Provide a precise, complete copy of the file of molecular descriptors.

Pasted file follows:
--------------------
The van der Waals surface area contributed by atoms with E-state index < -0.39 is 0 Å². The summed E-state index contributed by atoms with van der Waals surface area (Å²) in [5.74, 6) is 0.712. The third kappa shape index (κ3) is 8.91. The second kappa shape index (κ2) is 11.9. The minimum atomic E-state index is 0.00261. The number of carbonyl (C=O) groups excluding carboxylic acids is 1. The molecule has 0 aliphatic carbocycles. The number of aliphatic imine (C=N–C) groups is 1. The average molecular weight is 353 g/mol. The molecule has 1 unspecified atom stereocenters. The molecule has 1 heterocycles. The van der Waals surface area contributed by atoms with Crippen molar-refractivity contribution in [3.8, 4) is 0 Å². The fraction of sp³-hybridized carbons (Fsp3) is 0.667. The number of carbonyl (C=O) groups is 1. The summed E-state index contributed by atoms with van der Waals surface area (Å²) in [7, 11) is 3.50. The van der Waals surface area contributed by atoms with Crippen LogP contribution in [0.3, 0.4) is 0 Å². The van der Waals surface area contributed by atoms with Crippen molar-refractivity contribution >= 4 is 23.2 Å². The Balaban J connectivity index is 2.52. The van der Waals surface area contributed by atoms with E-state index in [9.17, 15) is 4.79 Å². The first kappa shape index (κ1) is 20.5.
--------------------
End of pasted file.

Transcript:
The van der Waals surface area contributed by atoms with E-state index < -0.39 is 0 Å². The summed E-state index contributed by atoms with van der Waals surface area (Å²) in [5.74, 6) is 0.712. The third kappa shape index (κ3) is 8.91. The second kappa shape index (κ2) is 11.9. The minimum atomic E-state index is 0.00261. The number of carbonyl (C=O) groups excluding carboxylic acids is 1. The molecule has 0 aliphatic carbocycles. The number of aliphatic imine (C=N–C) groups is 1. The average molecular weight is 353 g/mol. The molecule has 1 unspecified atom stereocenters. The molecule has 1 heterocycles. The van der Waals surface area contributed by atoms with Crippen molar-refractivity contribution in [3.8, 4) is 0 Å². The fraction of sp³-hybridized carbons (Fsp3) is 0.667. The number of carbonyl (C=O) groups is 1. The summed E-state index contributed by atoms with van der Waals surface area (Å²) in [7, 11) is 3.50. The van der Waals surface area contributed by atoms with Crippen LogP contribution in [0.3, 0.4) is 0 Å². The van der Waals surface area contributed by atoms with Crippen molar-refractivity contribution >= 4 is 23.2 Å². The Balaban J connectivity index is 2.52. The van der Waals surface area contributed by atoms with E-state index in [9.17, 15) is 4.79 Å². The first kappa shape index (κ1) is 20.5.